Culture

How culturally diverse is your dictionary?

Humans are like that fish who decided to see the land. When she returned to the sea, she had difficulties describing what she saw to other fishes. She failed to explain verbs like flying or walking.

Here are two stories I witnessed that show the importance of having a culturally diverse dictionary. I learned that the bigger and more diverse our cultural dictionary the more open we are to accepting other cultures.

Scene I

Every year, the Muslim Student Organization (MSO) at my university host an Islam Awareness Week and invites an Islamic Studies Scholars to talk about Islam to the public. During a meeting for the MSO executives, to decide on who to invite in our next event, someone mentioned the name of a speaker who was invited before and they wanted to invite him again. The speakers’ name is George Saliba, he is Professor of Arabic and Islamic Science at Columbia University. I never heard of him before, but it seems some MSO executives liked his speech. Someone asked whether he is a Muslim or a Christian. Being the old me, naive with a small local dictionary I answered with a smile “of course he is not a Muslim.” At that moment, I even found the question to be unintelligent because I assumed everyone should know George is a Christian name.

“My name is Phillip and I am a Muslim,” commented Phillip. I am so lucky to be schooled in the best possible way. Phillip remark had added more cultural words to my dictionary. For sure the name of a person doesn’t dictate their religion, Muhammad could be an atheist.

Scene II

Every Ramadan the MSO arrange a Fast-A-Thon event on our campus. The idea of the event is to give non-Muslims the experience of both fasting and breaking their fast with Muslims. A week before the event, the MSO put a booth on campus promoting the event. Fasting for non-Muslims is of course optional since what is more important is attending the Iftar (breaking the fast.) Nevertheless, some non-Muslim students do fast for the full experience.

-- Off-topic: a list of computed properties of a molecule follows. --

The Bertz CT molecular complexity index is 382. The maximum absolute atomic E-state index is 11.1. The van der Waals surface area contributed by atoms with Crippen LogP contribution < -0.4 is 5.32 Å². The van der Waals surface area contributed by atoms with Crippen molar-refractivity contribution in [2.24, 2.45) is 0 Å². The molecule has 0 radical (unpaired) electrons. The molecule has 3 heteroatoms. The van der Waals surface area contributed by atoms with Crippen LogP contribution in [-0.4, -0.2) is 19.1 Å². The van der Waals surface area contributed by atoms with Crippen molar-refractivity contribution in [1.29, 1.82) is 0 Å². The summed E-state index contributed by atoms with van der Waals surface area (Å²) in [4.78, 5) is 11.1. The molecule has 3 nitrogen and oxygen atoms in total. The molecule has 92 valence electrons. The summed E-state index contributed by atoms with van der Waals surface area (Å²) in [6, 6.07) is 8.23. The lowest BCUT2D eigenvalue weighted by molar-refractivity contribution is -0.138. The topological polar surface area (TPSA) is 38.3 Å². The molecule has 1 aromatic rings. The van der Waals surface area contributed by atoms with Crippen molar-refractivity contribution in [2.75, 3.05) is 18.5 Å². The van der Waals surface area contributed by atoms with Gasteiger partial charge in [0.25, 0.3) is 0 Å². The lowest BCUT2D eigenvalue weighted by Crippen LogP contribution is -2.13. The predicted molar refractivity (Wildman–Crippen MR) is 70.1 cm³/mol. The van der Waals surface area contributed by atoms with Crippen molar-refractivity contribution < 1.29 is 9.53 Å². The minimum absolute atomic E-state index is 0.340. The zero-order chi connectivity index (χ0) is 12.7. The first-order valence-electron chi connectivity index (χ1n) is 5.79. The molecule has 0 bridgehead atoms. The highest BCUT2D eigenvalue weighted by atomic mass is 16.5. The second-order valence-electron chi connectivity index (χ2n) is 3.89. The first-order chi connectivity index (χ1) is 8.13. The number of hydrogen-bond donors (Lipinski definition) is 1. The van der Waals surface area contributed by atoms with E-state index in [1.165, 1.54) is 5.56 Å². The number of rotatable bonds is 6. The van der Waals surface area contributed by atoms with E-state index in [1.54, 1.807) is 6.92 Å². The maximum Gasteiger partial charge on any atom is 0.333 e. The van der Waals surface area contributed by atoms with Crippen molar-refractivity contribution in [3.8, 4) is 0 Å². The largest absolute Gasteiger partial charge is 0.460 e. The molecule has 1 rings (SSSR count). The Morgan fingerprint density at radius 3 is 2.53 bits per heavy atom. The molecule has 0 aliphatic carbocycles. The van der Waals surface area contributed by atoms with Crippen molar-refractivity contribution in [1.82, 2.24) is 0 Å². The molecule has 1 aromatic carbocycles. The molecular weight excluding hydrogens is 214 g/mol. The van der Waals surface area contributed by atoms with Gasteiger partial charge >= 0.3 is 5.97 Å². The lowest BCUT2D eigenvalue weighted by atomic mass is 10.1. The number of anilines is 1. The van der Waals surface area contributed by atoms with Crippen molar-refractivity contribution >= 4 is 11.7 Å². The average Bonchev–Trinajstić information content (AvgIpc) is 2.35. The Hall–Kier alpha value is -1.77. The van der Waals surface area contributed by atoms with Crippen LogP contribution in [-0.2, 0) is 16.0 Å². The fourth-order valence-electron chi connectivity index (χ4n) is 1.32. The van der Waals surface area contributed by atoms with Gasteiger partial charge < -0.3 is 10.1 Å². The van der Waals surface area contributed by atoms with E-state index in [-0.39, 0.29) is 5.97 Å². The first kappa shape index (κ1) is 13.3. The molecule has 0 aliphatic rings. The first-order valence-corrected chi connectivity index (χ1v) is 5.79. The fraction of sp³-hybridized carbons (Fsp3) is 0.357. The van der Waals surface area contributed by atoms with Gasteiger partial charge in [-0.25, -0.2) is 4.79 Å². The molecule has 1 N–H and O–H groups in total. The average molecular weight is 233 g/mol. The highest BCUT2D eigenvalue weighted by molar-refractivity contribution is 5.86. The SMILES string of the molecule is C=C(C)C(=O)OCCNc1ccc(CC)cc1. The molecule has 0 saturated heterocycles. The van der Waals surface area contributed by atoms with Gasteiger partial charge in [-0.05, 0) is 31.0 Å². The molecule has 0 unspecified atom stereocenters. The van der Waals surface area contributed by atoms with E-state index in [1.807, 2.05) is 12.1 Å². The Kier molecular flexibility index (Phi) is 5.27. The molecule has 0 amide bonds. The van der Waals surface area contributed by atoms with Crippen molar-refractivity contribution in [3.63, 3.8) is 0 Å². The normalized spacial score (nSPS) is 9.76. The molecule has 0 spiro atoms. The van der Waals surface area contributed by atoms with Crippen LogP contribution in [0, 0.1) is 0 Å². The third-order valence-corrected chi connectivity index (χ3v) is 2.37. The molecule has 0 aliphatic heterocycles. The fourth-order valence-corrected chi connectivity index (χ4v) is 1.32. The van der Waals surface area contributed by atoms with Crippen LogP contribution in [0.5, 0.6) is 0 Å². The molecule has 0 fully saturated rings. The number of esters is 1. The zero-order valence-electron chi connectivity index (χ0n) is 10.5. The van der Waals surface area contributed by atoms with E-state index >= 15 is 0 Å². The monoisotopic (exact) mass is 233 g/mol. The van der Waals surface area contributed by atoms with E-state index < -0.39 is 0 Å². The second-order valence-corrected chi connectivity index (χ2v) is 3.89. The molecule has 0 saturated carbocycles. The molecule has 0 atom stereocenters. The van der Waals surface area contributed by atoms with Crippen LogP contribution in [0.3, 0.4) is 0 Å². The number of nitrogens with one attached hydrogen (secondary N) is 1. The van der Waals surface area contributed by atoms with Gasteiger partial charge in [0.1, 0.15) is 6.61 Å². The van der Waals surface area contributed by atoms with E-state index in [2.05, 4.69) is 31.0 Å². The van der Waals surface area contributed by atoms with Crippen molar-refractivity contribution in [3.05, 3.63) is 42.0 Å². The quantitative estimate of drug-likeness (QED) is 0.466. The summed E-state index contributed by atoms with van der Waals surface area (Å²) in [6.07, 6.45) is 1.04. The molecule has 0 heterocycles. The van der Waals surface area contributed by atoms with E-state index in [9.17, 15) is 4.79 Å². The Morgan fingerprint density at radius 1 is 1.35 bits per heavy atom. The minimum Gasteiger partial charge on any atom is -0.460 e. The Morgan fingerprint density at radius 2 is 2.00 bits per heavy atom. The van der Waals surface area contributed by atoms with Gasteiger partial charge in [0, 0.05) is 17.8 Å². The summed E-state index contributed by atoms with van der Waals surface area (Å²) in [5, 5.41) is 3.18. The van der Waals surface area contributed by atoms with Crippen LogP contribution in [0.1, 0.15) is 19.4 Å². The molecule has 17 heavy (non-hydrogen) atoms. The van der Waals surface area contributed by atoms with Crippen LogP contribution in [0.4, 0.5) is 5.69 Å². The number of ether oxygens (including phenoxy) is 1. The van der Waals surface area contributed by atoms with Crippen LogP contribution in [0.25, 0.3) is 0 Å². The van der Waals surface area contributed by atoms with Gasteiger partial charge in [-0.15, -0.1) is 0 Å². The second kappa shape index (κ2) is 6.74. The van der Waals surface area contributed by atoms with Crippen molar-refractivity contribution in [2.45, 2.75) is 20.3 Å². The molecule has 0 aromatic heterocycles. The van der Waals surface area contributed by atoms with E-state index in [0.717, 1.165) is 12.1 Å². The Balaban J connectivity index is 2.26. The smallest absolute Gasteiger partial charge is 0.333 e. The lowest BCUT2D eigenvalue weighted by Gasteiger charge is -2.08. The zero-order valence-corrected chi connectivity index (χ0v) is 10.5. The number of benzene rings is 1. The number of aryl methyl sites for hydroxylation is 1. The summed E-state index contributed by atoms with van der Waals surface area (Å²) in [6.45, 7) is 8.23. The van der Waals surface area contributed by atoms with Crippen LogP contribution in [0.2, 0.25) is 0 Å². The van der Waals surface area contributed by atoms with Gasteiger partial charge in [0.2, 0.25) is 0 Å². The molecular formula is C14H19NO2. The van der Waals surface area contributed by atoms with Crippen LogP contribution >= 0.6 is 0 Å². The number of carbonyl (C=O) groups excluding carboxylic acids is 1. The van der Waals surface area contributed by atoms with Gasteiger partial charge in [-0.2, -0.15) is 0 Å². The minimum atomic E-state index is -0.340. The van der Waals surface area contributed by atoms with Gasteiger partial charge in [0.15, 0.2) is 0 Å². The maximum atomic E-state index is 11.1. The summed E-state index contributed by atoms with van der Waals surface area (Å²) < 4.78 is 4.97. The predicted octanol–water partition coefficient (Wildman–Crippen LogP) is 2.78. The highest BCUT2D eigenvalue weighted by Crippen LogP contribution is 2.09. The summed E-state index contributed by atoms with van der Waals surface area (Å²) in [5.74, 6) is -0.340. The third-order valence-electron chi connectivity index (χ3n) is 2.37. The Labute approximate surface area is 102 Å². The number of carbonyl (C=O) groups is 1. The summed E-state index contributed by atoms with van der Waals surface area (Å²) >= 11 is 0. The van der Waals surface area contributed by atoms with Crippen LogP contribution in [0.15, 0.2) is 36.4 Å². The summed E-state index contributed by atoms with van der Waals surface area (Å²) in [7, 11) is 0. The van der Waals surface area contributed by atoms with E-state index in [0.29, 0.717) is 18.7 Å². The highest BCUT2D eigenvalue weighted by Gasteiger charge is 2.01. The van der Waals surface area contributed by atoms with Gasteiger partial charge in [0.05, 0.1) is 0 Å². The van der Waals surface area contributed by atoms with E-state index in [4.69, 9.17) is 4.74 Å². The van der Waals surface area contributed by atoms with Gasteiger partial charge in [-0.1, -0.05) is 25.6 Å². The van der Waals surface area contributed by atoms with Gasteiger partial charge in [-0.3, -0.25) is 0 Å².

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Fast-A-Thon event 2009 at University of Missouri

I don’t remember the topic of the khutba that Friday week of the Fast-A-Thon, but I remember the khateeb was furious. Something he read in the university’s newspaper made him mad. He couldn’t believe that a Muslim had said what he said. The khateeb believed that such thing coming from a Muslim man is a big mistake. He blamed the Muslim community in our small college town not educating their children the true values of Islam.

During the Fast-a-thon event, a student journalist from the university newspaper interviewed some attendees. One of these interviewed was an MSO executive. I don’t remember what was the question but he said something like “… We had lots of food. We pigged out …”

Some Muslims have concerns using phrases not in the dictionary they grew up using. “Pig out” to Muslims is a foreign verb.

Our ‘culprit’ in this story was only 18 or 19. He is an American born to Pakistani parents. He was born a Muslim, but his dictionary is American. “Pig out” is in his dictionary, although not in his parents’ dictionary. To him pig out means overeat not an animal that is not halal to eat.

I understand that non-Muslims find the khateeb’s outrage funny or scary, depending on how you see the matter. To be fair his anger comes from the need to educate the young Muslim generation born in the USA the Muslims’ values which means preserving Muslims’ dictionary.

Unfortunately, some Muslim scholars fail to accept that for Islam to sustain the changes our understanding of Islam need to evolve. European Muslims dictionary is not identical to Arab Muslims dictionary.

 

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4 thoughts on “How culturally diverse is your dictionary?

  1. Great 2 stories for sure, thank for sharing them. It is hard to “accept”; with the full, continous, magnitude of the word!

    And I loved the title of the post Malik, really good.

    Like

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